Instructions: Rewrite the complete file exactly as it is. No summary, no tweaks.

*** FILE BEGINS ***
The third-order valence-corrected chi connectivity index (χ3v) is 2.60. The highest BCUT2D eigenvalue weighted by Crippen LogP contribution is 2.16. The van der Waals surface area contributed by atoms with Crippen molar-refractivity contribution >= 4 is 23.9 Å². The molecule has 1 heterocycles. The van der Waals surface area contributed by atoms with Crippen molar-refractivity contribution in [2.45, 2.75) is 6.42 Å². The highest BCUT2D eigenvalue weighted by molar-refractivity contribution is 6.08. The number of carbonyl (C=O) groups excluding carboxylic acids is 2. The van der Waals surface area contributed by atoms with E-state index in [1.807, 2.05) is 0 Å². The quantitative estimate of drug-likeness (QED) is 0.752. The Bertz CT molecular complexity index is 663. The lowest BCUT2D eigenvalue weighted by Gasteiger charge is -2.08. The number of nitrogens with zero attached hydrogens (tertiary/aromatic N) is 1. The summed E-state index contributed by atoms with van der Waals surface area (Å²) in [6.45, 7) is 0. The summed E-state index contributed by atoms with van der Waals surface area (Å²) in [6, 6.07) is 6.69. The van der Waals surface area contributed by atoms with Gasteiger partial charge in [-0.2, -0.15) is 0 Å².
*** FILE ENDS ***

The third-order valence-corrected chi connectivity index (χ3v) is 2.60. The highest BCUT2D eigenvalue weighted by Crippen LogP contribution is 2.16. The van der Waals surface area contributed by atoms with Crippen molar-refractivity contribution >= 4 is 23.9 Å². The molecule has 1 heterocycles. The van der Waals surface area contributed by atoms with Crippen molar-refractivity contribution in [2.45, 2.75) is 6.42 Å². The highest BCUT2D eigenvalue weighted by molar-refractivity contribution is 6.08. The number of carbonyl (C=O) groups excluding carboxylic acids is 2. The van der Waals surface area contributed by atoms with E-state index in [1.807, 2.05) is 0 Å². The quantitative estimate of drug-likeness (QED) is 0.752. The Bertz CT molecular complexity index is 663. The lowest BCUT2D eigenvalue weighted by Gasteiger charge is -2.08. The number of nitrogens with zero attached hydrogens (tertiary/aromatic N) is 1. The summed E-state index contributed by atoms with van der Waals surface area (Å²) in [6.45, 7) is 0. The summed E-state index contributed by atoms with van der Waals surface area (Å²) in [6, 6.07) is 6.69. The van der Waals surface area contributed by atoms with Gasteiger partial charge in [-0.2, -0.15) is 0 Å².